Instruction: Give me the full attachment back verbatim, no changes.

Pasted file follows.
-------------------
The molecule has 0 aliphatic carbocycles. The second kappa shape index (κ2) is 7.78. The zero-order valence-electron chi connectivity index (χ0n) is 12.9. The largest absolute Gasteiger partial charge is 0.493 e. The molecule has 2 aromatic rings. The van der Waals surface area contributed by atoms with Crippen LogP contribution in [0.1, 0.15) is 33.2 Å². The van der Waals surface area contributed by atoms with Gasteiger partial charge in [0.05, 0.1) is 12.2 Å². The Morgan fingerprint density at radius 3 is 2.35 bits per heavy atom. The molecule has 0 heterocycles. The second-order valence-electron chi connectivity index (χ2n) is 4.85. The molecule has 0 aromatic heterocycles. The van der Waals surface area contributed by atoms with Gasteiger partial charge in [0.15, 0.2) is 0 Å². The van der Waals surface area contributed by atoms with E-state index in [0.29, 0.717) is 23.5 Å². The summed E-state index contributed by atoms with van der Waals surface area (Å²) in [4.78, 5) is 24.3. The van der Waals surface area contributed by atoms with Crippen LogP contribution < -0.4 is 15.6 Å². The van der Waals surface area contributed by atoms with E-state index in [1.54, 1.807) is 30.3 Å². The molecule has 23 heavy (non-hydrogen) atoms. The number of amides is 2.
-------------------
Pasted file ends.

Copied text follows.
The molecule has 0 aliphatic carbocycles. The second kappa shape index (κ2) is 7.78. The zero-order valence-electron chi connectivity index (χ0n) is 12.9. The largest absolute Gasteiger partial charge is 0.493 e. The molecule has 2 aromatic rings. The van der Waals surface area contributed by atoms with Crippen LogP contribution in [0.1, 0.15) is 33.2 Å². The van der Waals surface area contributed by atoms with Gasteiger partial charge in [0.05, 0.1) is 12.2 Å². The Morgan fingerprint density at radius 3 is 2.35 bits per heavy atom. The molecule has 0 heterocycles. The second-order valence-electron chi connectivity index (χ2n) is 4.85. The molecule has 0 aromatic heterocycles. The van der Waals surface area contributed by atoms with Gasteiger partial charge in [0.15, 0.2) is 0 Å². The van der Waals surface area contributed by atoms with E-state index in [0.29, 0.717) is 23.5 Å². The summed E-state index contributed by atoms with van der Waals surface area (Å²) in [4.78, 5) is 24.3. The van der Waals surface area contributed by atoms with Crippen LogP contribution < -0.4 is 15.6 Å². The van der Waals surface area contributed by atoms with E-state index in [1.54, 1.807) is 30.3 Å². The molecule has 23 heavy (non-hydrogen) atoms. The number of amides is 2.